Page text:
By New England Foot & Ankle Specialists
January 03, 2016

With all the extra standing and walking during the holiday season, any pain in the foot becomes a more debilitating problem.  Sufferers of plantar fasciitis usually experience sharp, stabbing pains in their heels. This pain is usually at its worst in the morning when you take your first steps but you may notice it too after you have been standing on line at the mall for an extended period of time or after sitting through the company holiday party and then getting up.

What’s Behind the Pain

There’s a band of connective tissue in your foot that stretches from your heel bone across the arch and whole bottom of the foot to the base of your toes. When this band of tissue becomes inflamed, the heel and arch pain of plantar fasciitis is the result. At New England Foot & Ankle Specialists, we see patients with plantar fasciitis that stems from several sources: being overweight; flat feet or overly high arches that put extra stress on the plantar fascia; jobs that require long hours of standing (particularly on hard surfaces); exercise such as running or power walking, especially if the patient’s foot tends to overpronate, which means it rolls inward excessively.

Left untreated, plantar fasciitis can become extremely disabling because the pain will prevent you from walking normally and limit your activity. In compensating to avoid the pain, you may end up damaging your knees, back or hips, creating additional medical problems.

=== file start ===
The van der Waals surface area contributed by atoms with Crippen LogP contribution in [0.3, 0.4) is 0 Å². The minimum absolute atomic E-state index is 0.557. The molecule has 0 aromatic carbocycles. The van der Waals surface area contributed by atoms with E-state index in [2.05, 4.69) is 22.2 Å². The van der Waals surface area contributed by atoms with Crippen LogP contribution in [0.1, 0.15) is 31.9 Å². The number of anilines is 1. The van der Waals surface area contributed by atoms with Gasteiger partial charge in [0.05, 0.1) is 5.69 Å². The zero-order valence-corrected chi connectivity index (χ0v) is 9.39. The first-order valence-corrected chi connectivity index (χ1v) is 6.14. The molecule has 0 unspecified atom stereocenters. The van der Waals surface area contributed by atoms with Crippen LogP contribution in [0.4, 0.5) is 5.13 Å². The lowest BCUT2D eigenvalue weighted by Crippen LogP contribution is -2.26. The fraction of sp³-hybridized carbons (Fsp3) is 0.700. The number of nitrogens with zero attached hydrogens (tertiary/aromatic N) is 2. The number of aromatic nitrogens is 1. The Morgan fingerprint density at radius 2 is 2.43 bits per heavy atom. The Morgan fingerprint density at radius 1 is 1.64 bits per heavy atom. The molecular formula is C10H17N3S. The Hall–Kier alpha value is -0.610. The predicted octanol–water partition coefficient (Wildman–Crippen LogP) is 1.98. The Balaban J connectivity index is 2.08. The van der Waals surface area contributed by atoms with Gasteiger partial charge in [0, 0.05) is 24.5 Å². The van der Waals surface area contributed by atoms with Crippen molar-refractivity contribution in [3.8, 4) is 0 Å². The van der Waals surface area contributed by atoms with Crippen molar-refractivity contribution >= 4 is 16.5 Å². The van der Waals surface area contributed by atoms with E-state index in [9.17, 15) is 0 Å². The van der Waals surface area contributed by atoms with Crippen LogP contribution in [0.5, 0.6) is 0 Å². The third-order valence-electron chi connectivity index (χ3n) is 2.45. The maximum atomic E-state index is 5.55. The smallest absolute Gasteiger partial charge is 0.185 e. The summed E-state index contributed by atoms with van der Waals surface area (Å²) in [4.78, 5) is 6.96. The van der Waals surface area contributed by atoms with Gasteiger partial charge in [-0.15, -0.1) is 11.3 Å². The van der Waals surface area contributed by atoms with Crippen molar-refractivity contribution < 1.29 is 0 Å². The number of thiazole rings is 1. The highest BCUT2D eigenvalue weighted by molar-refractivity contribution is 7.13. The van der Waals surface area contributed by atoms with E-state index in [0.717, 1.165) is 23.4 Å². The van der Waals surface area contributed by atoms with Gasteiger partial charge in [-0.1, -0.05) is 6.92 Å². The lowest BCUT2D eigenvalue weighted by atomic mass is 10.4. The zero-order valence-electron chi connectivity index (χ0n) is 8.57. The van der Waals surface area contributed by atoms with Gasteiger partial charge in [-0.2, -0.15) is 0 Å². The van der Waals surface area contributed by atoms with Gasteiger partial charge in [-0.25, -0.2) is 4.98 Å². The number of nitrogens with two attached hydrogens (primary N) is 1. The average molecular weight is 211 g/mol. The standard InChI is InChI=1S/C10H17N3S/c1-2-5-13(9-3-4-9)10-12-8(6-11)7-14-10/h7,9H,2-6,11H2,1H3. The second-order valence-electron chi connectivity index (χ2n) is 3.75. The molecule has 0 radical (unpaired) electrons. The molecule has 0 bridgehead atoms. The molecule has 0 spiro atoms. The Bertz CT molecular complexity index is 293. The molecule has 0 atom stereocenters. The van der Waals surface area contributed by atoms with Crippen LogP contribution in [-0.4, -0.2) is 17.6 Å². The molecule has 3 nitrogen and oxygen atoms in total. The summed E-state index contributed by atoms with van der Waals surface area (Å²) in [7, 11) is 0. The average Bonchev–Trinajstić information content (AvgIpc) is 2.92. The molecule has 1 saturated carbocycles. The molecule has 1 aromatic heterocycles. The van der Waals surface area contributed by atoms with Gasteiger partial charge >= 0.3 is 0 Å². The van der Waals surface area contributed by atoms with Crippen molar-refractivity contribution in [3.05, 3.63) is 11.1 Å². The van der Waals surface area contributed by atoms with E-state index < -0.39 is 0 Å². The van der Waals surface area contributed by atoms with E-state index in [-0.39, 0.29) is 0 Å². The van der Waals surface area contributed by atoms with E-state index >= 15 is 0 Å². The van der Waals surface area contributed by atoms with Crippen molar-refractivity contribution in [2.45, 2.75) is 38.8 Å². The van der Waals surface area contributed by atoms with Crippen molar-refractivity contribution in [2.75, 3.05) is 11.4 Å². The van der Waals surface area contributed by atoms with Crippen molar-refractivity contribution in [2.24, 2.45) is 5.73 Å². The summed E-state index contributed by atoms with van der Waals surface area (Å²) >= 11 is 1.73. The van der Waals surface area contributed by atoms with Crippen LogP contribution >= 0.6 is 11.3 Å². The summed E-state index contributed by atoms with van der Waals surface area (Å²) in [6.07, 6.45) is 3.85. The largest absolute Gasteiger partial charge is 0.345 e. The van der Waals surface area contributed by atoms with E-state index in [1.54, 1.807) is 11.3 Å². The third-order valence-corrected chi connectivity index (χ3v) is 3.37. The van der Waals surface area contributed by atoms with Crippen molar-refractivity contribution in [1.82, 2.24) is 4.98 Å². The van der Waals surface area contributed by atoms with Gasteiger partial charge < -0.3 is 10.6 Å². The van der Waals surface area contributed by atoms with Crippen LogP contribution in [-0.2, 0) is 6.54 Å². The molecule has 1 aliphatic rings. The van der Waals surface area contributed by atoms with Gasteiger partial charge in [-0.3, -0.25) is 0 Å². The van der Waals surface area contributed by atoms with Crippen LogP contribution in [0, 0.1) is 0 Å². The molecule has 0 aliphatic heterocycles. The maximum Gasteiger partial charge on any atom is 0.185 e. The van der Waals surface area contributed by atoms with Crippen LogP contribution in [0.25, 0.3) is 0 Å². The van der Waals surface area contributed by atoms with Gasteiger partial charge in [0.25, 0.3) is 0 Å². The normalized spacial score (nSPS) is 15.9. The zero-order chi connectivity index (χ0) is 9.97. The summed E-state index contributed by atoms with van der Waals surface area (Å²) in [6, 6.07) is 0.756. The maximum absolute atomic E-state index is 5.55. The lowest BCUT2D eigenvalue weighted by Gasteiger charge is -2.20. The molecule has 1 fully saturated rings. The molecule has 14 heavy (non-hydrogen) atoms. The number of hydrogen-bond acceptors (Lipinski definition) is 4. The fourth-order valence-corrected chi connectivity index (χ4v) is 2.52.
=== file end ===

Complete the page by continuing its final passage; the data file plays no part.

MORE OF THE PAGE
What Can Be Done

The good news is that most people respond to conservative treatment for this condition. One of our podiatrists: Dr. George A. Abboud, Dr. Brian D. Tedesco, Dr. Carl Conui or Dr. Kimberly Thurmond will first conduct a complete examination of your foot and ask you questions about the pain and other symptoms. X-rays or other imaging tests may be ordered to rule out foot disorders with similar symptoms.

Once the foot doctor has confirmed the diagnosis of plantar fasciitis, rest, icing and nonsteroidal anti-inflammatory medications may be recommended initially to relieve the pain and inflammation. Other treatment options may include any or all of the following:

  • Stretching exercises
  • Orthotics—to correct the faulty foot structure and/or arch problem that may be causing the plantar fasciitis; in some instances padding will be recommended to act as a shock absorber
  • Night splints—to help keep the plantar fascia stretched overnight; strapping during the day may also help
  • Physical Therapy

In extreme cases where other therapies do not bring relief, surgery may be required. To find out how to get relief from your heel pain, make an appointment to come into either our Reading office by calling (781) 944-4044.

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New England & Ankle Specialists

(781) 944-4044
30 New Crossing Road Suite 311 Reading, MA 01876